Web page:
November 16th, 2018
The Environmental Pillar welcomes the inclusion of a commitment in the draft withdrawal agreement to maintaining current levels of environmental protection across the island of Ireland post-Brexit.
It also includes a clause designed to prevent any regression of environmental laws, regulations and practices in the UK or the EU following the Brexit next March 29th.
This “non-regression” clause includes rules covering a broad range of issues e.g. environmental impact assessment, air quality monitoring, biodiversity conservation, access to justice in environmental matters and climate mitigation measures.
It will also oblige both parties to continue to respect the precautionary principle and the polluter pays principle, as set out in the EU treaties, as well as in international conventions.
However, the effectiveness of these provisions will rely, to a large extent, on ensuring that the UK puts in place robust measures for guaranteeing effective oversight and enforcement of environmental standards, including in Northern Ireland.
The UK’s current proposal for an environmental ‘watchdog’ for England does not meet the requirements described in the draft Withdrawal Agreement.
The political declaration that will frame the negotiations on the future EU-UK relationship will need to ensure the UK cannot undercut EU environmental standards in a future trade deal.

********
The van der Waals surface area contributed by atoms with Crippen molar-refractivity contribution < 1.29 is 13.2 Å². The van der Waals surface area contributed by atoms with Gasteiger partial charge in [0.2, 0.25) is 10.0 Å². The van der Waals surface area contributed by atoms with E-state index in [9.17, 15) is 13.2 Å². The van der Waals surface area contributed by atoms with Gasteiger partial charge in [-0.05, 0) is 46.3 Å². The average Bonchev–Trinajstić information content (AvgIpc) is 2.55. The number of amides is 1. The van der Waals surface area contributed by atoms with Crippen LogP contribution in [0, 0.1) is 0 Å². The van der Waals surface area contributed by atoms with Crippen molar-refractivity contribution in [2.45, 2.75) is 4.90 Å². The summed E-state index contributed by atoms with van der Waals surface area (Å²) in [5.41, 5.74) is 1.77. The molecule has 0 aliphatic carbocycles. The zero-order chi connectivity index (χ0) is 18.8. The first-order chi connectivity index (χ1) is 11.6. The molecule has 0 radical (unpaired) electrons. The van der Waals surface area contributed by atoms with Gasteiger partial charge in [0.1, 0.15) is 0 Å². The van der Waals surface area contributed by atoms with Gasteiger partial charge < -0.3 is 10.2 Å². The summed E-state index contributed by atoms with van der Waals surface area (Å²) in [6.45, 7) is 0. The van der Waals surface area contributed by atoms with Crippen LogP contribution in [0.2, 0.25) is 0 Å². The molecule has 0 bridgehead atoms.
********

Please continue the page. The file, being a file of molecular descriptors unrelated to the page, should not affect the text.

The Environment Pillar expects clear commitments in this declaration, with clear provisions on a “level playing field” for the environment that build on those in the draft Withdrawal Agreement – including a requirement for the UK to match the strengthening of EU rules.
This is critical to avoiding cross-border pollution and environmentally damaging divergence on the island of Ireland.
Environmental Pillar Brexit spokesperson, Oonagh Duggan, said:
“The Environmental Pillar welcomes the reference to maintaining baseline environmental standards between the EU and the UK in the draft withdrawal agreement.
“The effectiveness of these environmental commitments will depend on the robustness of the measures put in place by the UK by the end of the ‘transition phase’ in order to ensure implementation and enforcement, including in Northern Ireland.
“It is critical that these environmental commitments are fully reflected in the Political Declaration and developed in the negotiations on the long-term future relationship.
“To minimise the risks of damage to our shared environment, the future relationship must ensure continued alignment of environmental protection on the island of Ireland”